What if the choice of words in a language class taught caring for others?

Cynthia taught Spanish at the elementary school level. She began to wonder about how the choice of what phrases to learn and how they were sequenced sent messages about how we should treat one another.

“I realized that I had been in the habit of teaching the phrase ‘I am sorry’ in Spanish so that students could apologize if they were rude to each other, had not finished an assignment, or were late for class; but I had not been teaching them how to say, ‘I forgive you.’ That meant the students were apologizing every now and then, but not hearing that they were forgiven. They were not being encouraged to forgive one another and extend grace to one another. I started making sure that ‘I am sorry’ and ‘I forgive you’ went together in our speaking to each other.

“That started me thinking about other aspects of what we did. For instance, I noticed that when we practiced talking about illness (‘I have a headache’ or ‘I have a cold’) and then had mastered those phrases through games and exercises, we moved on to the next topic. But a better response to hearing someone say they are not feeling well is to express sympathy or offer to do something to help. So I added some phrases such as ‘I’m sorry, I hope you feel better soon,’ ‘I’ll get you a glass of water,’ and ‘I’ll pray for you.’ I used role play to practice theses in connection with the illness phrases. This gave me an opportunity to talk briefly with the students about how they respond outside of class to finding out that someone else is not feeling well.

“After this, I went looking for other places in my lesson plans where something that we learned how to say should be followed by a caring or encouraging response, rather than moving on to the next item of vocabulary.”

What’s going on here?

Cynthia saw the conversations in her foreign language class as opportunities for her students to experience graceforgiveness, and encouragement.

She engaged students in actively attending to others’ needs through their words and actions and in reflecting on what responses express care for others.

She reshaped her practice by changing the sequence of words and phrases in her lessons to provide a new framework for interacting together and to create a particular ethos. This offered concrete ways of expressing care.

What does this have to do with faith, hope, and love?

At the heart of Christian faith is an emphasis on how we receive grace (undeserved love) from God, and then how to approach others with grace and forgiveness. As a result, we are to approach the needs and weaknesses of others with love and encouragement, aware that we share the same vulnerability; we also need gracious help from God and from those around us.

What difference does it make?

The ways that we use words with one another say a lot about how we view each other and what kind of community we see ourselves living in. In this classroom, a fairly small set of changes in the choice and sequence of words practiced made a big difference to the ethos that was being created because the underlying patterns of how students spoke to each other were adjusted to focus on care.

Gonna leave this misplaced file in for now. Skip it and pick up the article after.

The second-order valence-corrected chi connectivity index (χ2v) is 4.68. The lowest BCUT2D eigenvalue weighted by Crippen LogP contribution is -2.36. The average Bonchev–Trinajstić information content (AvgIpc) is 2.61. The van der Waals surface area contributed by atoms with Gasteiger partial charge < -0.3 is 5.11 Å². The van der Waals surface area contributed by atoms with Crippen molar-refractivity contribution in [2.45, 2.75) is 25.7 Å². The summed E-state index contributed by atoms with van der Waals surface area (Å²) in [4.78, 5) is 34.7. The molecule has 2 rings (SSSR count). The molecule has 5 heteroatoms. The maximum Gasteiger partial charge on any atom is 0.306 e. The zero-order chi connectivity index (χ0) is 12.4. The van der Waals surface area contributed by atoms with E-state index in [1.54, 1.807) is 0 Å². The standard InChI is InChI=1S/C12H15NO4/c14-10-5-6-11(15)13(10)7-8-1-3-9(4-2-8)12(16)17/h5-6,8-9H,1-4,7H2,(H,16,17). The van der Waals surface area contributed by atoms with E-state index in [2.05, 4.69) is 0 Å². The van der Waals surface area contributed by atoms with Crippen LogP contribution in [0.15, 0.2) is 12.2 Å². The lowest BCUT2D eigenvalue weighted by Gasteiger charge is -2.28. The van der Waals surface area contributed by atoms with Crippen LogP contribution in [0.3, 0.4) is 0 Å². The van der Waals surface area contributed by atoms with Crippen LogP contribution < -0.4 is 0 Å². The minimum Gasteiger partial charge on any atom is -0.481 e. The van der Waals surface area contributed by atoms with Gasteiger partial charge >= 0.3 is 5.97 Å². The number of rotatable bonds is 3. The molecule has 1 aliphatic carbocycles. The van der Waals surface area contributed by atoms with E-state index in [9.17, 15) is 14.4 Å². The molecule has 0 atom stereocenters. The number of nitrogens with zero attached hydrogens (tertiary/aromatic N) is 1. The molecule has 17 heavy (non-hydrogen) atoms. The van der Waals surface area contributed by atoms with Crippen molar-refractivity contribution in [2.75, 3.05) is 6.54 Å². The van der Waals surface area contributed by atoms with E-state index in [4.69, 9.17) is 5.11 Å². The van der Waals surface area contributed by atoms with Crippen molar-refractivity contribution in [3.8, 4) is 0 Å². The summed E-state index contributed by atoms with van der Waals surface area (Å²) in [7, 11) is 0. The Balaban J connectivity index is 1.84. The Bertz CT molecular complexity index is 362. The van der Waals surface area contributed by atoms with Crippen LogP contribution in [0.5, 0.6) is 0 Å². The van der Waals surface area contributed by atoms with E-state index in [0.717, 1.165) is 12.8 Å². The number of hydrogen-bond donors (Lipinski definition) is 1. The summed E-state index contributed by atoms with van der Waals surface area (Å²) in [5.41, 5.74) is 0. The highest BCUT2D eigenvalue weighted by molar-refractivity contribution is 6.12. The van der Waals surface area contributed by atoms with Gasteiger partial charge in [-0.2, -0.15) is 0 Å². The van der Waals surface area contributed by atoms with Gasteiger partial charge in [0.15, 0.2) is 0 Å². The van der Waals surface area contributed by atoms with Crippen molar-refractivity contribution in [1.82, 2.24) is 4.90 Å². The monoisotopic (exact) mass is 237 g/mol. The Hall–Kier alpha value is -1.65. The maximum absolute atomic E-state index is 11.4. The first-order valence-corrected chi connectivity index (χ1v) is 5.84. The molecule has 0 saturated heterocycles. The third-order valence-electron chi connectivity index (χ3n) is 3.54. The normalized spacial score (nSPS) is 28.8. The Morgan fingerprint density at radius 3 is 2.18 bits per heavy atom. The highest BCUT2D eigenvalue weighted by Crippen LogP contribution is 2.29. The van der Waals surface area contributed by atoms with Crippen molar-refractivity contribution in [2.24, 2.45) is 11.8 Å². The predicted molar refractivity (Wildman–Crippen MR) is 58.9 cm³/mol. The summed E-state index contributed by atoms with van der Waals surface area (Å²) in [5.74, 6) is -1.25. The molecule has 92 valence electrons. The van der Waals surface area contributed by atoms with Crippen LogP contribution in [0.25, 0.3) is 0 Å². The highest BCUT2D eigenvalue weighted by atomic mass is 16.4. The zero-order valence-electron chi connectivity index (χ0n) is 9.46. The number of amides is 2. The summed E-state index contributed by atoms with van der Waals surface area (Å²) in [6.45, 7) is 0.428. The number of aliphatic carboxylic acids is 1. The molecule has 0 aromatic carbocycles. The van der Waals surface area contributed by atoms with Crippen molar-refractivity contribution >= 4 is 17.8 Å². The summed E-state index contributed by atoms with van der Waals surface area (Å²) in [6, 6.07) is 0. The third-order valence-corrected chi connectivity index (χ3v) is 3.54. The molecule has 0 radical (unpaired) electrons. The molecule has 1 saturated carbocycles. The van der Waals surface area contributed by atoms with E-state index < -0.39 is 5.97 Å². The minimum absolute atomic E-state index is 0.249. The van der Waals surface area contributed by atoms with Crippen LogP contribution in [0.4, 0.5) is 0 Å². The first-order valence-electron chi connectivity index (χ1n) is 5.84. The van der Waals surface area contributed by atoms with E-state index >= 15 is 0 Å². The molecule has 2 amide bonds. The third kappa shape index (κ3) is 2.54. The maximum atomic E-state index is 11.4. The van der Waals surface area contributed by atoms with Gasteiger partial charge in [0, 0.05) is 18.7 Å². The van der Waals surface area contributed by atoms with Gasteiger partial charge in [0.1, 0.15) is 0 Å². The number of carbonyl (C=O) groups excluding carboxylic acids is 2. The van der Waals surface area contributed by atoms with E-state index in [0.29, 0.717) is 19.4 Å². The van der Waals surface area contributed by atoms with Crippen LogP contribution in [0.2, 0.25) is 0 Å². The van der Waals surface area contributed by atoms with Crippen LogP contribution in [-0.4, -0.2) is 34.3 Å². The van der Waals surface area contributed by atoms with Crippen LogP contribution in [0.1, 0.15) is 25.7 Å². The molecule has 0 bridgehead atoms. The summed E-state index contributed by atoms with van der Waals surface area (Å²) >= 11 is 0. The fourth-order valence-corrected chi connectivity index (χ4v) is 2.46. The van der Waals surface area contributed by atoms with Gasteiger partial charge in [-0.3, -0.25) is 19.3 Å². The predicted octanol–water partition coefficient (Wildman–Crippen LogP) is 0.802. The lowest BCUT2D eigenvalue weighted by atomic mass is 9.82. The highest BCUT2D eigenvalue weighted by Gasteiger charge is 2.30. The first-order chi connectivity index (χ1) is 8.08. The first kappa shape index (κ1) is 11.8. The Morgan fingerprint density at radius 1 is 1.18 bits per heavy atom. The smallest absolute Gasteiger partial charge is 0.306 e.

Digging deeper

A University of Pittsburgh study of 680 women with chest pain found those who harbored feelings of anger were four times more likely to have unhealthy cholesterol levels and a higher body mass index, both of which are linked to heart disease. Forgiveness is good for our health.

Forgiving others is one of the most difficult aspects of Christian practice. It is not surprising that the poet Alexander Pope said, “To err is human; to forgive, divine.” Forgiveness means ceasing to feel resentment toward an enemy, but that does not mean that evil is allowed to continue; sometimes justice and making amends still need to happen. Forgiveness is often the first step toward reconciliation in a relationship. For Christians, forgiveness is a response to being forgiven by God; it was modeled by Christ, who forgave his enemies (Luke 23:24) and offers forgiveness to all who come to him. Asking God for forgiveness should result in our forgiveness of others (Matthew 6:14-15; Colossians 3:13). Forgiveness is not just a feeling; it can be an act of will.

Forgiveness is an act of the will, and the will can function regardless of the temperature of the heart. Corrie Ten Boom

Everyone says forgiveness is a lovely idea, until they have something to forgive. C. S. Lewis

In the Bible, God is shown as being slow to anger but quick to forgive, since mercy is central to his character (Micah 7:18 ). Various word pictures are used for forgiveness in the Bible. Psalm 103:12 talks about God putting our sins as far away as the east is from the west. Isaiah 1:18 compares forgiveness to removing a stain. One of the New Testament words for forgiveness means canceling a debt.

God is called “the God of all encouragement” (2 Corinthians 1:3-4 ). The Apostle Paul calls people to encourage each other and build each other up (1 Thessalonians 5:11 ). Encouragement means focusing on others and being unselfish in praise. Often, what people do and who they are go unnoticed; people who exercise a ministry of encouragement make a point of noticing. Barnabas in the New Testament was called “the son of encouragement” (Acts 4:36; Acts 11:23), since he encouraged others.